This was recommended by a friend whose views and values I respect. At no point did I wish I wasn't reading it but very rarely was I delighted by the words on the page, which is what I suppose I look for in reading. It did remind me of Gulliver's Travels, Kafka and Chesterton's The Man who was Thursday, which is not to say it is derivative but merely that everything other than outright lunacy belongs to some kind of tradition. But I would not rate it as highly as at least the first two of those: Kafka and Swift show genius in characterizing those who have lost character whereas Mills merely shows us characters without personality, which is low on reader stimulus for me. I thought the best chapter was the most Kafkaesque one - the seeking for employment in CoS towards the end.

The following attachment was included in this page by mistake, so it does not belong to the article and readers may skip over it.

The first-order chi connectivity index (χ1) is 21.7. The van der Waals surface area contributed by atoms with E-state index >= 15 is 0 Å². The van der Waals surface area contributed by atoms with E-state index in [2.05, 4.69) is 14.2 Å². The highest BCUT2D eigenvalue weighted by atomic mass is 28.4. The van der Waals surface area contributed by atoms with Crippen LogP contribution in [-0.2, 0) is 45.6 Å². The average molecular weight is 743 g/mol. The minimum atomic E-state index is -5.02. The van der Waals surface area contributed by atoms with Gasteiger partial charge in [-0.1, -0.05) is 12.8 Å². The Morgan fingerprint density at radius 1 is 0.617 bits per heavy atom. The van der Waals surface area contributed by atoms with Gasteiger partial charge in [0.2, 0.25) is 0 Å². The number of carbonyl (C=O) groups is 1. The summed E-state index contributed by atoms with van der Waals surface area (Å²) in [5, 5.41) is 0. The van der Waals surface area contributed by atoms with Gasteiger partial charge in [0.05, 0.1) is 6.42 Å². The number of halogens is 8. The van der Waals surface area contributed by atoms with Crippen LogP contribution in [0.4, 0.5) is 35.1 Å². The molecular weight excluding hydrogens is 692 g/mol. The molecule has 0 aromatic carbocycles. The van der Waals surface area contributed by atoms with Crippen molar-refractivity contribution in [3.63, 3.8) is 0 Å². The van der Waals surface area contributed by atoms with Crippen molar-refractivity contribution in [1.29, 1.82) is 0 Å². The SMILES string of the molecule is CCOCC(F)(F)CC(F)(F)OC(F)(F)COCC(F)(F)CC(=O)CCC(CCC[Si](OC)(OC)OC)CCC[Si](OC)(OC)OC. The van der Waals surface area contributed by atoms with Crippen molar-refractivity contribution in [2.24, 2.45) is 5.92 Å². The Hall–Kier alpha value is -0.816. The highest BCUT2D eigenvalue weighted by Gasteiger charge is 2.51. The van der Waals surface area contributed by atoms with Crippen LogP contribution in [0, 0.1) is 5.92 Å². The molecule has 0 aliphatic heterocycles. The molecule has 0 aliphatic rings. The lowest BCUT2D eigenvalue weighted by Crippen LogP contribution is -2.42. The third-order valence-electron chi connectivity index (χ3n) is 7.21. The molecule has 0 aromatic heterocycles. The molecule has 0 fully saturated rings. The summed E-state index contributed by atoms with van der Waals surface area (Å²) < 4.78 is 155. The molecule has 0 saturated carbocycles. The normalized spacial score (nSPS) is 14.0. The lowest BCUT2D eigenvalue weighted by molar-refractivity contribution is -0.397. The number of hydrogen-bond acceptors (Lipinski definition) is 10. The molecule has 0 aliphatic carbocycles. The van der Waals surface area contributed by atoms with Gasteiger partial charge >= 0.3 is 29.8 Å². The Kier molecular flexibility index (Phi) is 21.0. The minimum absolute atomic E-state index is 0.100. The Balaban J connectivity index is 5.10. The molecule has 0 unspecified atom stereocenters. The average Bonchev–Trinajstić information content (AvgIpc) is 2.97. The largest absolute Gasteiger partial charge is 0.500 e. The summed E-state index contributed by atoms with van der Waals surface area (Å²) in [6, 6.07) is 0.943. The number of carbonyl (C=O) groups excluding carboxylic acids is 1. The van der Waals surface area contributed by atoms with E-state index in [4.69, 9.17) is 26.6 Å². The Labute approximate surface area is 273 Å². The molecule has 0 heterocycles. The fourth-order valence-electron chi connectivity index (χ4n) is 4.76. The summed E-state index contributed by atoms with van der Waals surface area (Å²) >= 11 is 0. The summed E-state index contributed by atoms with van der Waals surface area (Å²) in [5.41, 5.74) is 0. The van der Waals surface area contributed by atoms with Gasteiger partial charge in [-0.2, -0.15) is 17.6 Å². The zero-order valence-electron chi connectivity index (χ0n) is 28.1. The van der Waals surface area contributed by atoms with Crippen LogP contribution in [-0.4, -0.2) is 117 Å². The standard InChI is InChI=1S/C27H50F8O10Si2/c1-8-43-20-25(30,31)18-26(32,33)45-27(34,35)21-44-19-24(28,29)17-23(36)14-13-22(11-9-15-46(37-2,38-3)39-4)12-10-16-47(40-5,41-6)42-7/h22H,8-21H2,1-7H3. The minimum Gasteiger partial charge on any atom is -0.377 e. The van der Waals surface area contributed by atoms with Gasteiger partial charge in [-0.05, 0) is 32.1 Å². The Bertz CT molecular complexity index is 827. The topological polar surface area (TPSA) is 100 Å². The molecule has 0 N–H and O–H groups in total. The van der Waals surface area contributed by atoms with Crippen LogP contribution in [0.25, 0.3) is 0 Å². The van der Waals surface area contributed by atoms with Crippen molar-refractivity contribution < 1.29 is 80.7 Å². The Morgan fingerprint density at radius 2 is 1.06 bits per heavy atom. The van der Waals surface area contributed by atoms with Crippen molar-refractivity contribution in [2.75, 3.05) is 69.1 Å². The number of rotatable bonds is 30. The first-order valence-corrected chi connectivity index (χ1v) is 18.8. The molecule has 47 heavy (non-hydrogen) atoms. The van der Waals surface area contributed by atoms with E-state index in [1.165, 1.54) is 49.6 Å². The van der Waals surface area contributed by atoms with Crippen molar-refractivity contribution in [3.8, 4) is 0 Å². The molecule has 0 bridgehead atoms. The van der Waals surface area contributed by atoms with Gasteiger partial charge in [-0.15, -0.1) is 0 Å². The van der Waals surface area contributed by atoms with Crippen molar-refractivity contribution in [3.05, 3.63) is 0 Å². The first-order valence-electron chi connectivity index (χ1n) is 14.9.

I also felt the material was rather stretched to make a novel. It would have been good for a 30 minute TV sketch, perhaps even a bumper Christmas edition at 40 mins but by the end I felt I had been given a huge menu with not a lot on each plate.
However, this is merely to record my personal response and I have to admit I do not yet understand the book - for example the title - and it may be that it will haunt me and grow in power as it does so: this happens with a certain kind of book where various pieces of jigsaw fall into place after the reading.
Good enough to make me give Mr Mills another go next year but not good enough for me to join his many intelligent fans.